Temporary housing material worth R4m left unused since 2018
The materials will now be returned to the intended community
- Bitou Municipality officials told to assemble and return temporary housing building material worth R4 million to the intended community.
- The material has been lying unused at the airport in Plettenberg Bay since 2018.
- Municipal officials instructed to return in July to make sure the project is completed.
The DA’s Western Cape spokesperson on Human Settlements gave housing officials from the Bitou Municipality a tongue lashing during a visit to the site where R4 million worth of temporary housing building material has been lying since 2018.
The material, being kept on vacant land at the airport in Plettenberg Bay, was meant to be used to create a Temporary Relocation Area for 71 households, whose homes were gutted by fire in June 2018.
GroundUp reported in November last year that Treasury allocated R3.9 million to the Municipality Emergency Housing Program for the establishment of the TRAs. But the municipality had already supplied emergency materials for fire victims to rebuild their shacks. Disagreements in the community at the time resulted in most of the building material being dumped, even though not all of the fire victims had received material.
“The Bitou Municipal report says the material was taken away from the community to be kept faraway because they didn’t want people to start stealing the material,” MPP Matlhodi Maseko told the delegation of the provincial standing committee on housing as well as Bitou municipality officials during an oversight visit on Wednesday.
According to the municipality, after the community rejected the material, it planned to give the material “to people living in dire conditions”. Maseko said that the space where the material was initially to be kept was too small.
In response, Ward 1 Councillor Jessica Kamkam said that some of the disagreement with the community came when some people said they would only move to RDP houses and not temporary accommodation.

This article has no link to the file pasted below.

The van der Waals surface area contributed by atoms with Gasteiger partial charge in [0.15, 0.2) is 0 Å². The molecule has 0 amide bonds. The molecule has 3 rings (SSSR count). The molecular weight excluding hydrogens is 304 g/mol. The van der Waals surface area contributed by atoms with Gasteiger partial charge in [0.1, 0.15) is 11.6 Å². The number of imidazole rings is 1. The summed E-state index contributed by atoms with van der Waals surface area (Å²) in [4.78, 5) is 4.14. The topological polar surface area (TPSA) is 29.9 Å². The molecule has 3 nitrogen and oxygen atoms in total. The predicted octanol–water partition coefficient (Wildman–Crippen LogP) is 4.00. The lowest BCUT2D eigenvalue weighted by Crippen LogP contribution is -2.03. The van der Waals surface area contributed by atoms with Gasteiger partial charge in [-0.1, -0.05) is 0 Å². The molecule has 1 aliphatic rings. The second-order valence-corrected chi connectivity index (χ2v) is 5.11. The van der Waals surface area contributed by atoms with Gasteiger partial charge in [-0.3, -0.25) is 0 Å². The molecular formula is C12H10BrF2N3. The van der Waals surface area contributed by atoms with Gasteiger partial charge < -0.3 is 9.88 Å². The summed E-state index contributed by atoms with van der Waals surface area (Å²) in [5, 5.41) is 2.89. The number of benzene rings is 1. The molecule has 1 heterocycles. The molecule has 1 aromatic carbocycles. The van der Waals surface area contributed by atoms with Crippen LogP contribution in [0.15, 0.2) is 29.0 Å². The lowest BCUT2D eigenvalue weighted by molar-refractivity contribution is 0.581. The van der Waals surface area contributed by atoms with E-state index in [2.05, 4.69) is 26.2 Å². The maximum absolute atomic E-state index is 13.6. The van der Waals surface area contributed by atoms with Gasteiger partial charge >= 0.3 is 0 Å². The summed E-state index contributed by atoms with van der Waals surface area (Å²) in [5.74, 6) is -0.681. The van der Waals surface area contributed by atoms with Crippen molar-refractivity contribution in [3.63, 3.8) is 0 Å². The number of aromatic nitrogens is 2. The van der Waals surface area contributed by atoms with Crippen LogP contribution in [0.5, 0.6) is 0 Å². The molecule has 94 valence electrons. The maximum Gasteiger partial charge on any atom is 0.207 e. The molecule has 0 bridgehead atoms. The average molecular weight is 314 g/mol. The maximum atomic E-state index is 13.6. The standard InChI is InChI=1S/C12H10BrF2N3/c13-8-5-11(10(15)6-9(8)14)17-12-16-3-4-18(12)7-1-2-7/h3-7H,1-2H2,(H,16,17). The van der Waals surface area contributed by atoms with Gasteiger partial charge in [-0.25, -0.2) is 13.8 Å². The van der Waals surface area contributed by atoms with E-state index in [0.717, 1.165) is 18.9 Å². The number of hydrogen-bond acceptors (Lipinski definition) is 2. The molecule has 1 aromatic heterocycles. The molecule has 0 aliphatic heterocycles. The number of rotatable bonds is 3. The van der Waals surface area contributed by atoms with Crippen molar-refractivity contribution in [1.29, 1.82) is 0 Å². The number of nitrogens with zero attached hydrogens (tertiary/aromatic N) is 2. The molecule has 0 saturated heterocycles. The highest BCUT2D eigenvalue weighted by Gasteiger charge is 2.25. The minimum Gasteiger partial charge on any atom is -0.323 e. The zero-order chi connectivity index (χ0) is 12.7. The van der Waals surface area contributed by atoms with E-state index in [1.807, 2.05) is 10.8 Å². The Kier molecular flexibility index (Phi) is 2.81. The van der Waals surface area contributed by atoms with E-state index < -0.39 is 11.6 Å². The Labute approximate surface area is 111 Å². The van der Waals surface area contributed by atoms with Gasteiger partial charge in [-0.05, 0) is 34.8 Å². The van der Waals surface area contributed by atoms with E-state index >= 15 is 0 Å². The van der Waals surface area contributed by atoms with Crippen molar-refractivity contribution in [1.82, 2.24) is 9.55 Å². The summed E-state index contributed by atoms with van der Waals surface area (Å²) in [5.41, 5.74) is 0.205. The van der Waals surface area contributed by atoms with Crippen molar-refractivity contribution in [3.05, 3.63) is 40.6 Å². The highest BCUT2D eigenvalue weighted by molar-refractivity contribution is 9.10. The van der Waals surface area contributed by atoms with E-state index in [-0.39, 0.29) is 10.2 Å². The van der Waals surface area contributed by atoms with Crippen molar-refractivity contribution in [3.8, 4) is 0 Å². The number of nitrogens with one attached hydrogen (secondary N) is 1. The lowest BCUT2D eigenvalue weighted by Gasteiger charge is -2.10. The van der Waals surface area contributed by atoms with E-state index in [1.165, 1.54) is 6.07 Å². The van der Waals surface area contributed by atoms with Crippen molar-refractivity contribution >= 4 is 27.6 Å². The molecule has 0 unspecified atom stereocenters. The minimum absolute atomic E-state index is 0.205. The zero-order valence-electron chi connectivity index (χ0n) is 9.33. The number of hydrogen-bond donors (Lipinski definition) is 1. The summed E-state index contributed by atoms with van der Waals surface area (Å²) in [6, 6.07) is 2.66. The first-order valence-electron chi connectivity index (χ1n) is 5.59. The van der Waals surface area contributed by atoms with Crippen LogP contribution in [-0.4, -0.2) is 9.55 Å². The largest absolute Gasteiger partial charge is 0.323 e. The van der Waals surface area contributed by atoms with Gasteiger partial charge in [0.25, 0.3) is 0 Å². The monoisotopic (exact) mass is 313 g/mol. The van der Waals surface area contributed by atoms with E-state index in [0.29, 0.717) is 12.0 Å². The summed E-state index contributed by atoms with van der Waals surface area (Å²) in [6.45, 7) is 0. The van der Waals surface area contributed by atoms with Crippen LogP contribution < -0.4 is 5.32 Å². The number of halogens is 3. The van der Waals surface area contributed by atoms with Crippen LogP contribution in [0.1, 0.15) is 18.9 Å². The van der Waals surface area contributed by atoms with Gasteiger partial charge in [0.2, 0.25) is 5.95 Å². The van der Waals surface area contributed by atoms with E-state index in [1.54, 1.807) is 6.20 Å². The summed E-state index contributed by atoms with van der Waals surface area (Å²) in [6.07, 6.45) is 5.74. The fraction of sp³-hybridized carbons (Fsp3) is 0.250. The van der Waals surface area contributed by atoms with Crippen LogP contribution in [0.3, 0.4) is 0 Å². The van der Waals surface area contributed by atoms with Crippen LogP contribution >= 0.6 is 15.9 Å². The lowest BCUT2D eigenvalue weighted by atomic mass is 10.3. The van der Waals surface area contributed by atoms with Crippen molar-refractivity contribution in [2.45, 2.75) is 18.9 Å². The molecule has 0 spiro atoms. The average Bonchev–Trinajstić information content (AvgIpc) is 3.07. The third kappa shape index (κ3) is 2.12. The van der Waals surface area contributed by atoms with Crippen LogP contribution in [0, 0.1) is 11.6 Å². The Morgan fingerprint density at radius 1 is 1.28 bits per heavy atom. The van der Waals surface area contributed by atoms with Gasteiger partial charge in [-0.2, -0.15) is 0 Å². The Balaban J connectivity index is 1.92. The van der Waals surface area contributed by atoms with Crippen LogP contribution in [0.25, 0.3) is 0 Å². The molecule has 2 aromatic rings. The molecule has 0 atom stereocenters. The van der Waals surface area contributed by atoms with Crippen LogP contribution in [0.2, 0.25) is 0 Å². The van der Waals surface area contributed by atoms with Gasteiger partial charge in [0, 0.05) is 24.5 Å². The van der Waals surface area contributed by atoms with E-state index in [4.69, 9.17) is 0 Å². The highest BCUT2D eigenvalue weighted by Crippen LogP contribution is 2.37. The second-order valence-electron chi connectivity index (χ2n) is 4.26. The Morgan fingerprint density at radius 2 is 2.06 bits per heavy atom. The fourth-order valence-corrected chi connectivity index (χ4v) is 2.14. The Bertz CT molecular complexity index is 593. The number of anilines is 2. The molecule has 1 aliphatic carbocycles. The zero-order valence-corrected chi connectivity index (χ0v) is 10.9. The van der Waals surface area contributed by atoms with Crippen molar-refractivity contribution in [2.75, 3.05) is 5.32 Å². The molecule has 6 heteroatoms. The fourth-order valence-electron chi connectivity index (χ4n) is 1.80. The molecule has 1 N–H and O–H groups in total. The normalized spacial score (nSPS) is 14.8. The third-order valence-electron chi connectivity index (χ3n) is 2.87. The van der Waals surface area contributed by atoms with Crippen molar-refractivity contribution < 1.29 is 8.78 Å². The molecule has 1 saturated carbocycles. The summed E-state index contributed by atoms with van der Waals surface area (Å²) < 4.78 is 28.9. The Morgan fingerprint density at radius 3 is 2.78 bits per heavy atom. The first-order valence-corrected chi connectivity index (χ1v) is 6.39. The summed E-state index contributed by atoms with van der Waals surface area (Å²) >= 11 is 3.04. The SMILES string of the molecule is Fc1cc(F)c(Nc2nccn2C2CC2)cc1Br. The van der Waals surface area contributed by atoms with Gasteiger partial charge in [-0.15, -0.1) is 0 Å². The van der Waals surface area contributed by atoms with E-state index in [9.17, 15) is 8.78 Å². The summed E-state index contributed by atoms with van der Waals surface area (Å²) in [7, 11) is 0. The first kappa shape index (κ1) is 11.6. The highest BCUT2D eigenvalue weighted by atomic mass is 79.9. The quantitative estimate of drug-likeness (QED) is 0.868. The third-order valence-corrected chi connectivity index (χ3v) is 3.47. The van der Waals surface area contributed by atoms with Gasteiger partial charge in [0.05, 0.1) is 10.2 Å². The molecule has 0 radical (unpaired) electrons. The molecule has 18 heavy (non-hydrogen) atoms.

Maseko insisted that the material be assembled and taken back to the community. A team from the municipality must check in July that this has been done, she said.
The municipality’s Onke Rwayi and Misiwe Mpahlwa explained that on Monday they gave Nzuzo Pty Ltd construction company the go-ahead to start putting the material together for it to be taken back to the community.
They said the construction company had committed to finishing the project. However, there is no time frame on when the project will start.
At the site, airport security guarding the material pointed out several items that have been damaged by heavy rains or blown away by the wind.
Dodgy people are suing us. Please support us by contributing to our legal costs and helping us to publish news that matters.
Next: Right to die: Dying doctor’s testimony to be heard in camera
Previous: High demand for Covid-19 vaccine among Eastern Cape health workers
© 2021 GroundUp. This article is licensed under a Creative Commons Attribution-NoDerivatives 4.0 International License.
You may republish this article, so long as you credit the authors and GroundUp, and do not change the text. Please include a link back to the original article.
We put an invisible pixel in the article so that we can count traffic to republishers. All analytics tools are solely on our servers. We do not give our logs to any third party. Logs are deleted after two weeks. We do not use any IP address identifying information except to count regional traffic. We are solely interested in counting hits, not tracking users. If you republish, please do not delete the invisible pixel.